Compound vs Mixture
There are several interesting concepts in chemistry that are actually found and applied in our daily lives, since more than the intricacy of the breakdown and build up of certain chemical particles is the very fact that matter—which chemistry deals with—is what makes up most of the physical and tangible part of human life. We have technology, health, education and so many other fields where chemistry plays a major role: for example, procedures as important as the production of certain food and discovery of medicine to cure and prevent ailments all have chemistry in them. One recurring chemistry concept in nature and human life is the presence of chemical compounds and mixtures. Let’s take a look at these.
A chemical compound is a pure material made out of a combination of two or more chemical elements that have been bonded through chemical procedures. Unlike an element, which is quite basic and simple because it is made up of only an atom and electrons, a chemical compound is more complex. How this complexity has come to be can be effectively illustrated or symbolized through chemical formulas. There are different kinds of bonding that can be done to create a compound: ionic, which forms salts, covalent, which forms molecular compounds and metallic, which forms inter-metallic compounds. Depending on the temperature in which they are exposed to, chemical compounds can take the form of solids, liquids or gases. Examples of common place compounds are table salt and water.
On the other hand, a chemical mixture is considered to be impure substance. What make it different from a compound is that a compound or pure substance contains constant composition; furthermore, chemical mixtures can be both created and separated physically and simply do not require chemical processes. Therefore, the identity of each substance in a mixture is retained and not altered. Mixtures can either be homogenous or heterogeneous. A mixture can also be classified as either one of the following: alloy, a solid combination of one or more elements, suspension, a fluid containing tiny solid bits, or colloids. Examples of some of the most popular mixtures found in the household include milk and dishwashing liquid.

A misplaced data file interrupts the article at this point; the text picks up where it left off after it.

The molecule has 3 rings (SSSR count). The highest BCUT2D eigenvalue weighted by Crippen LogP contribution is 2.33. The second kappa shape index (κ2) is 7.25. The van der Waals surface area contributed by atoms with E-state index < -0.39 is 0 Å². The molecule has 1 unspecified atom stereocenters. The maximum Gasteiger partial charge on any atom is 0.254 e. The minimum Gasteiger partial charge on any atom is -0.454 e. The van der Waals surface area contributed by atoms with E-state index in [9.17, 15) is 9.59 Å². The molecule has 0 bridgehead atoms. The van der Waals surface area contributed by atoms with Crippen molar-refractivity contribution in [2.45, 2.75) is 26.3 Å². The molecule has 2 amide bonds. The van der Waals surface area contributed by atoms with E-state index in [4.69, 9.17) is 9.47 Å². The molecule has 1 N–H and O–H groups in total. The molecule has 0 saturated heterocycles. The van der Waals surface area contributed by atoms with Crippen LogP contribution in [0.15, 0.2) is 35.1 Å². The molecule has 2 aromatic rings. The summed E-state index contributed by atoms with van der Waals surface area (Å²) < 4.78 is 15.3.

Difference between Chemical Compound and Mixture
Perhaps the main difference between a chemical compound and the chemical mixture is the fact that chemical mixtures can easily be separated and segregated into their individual substances. In dividing compounds, a lot of energy is required to be able to execute certain chemical processes, while in mixtures one only has to be able to determine how to physically separate them in terms of their density, solubility and size.
Although quite synonymous, a compound (pure substance) and a mixture (impure substance) still are quite different in terms of manner of composition or separation. It is also interesting to note how common both are in terms of our everyday lives, as it turns out there are many compounds and mixtures that we consume and use as food, cleansing tools and others.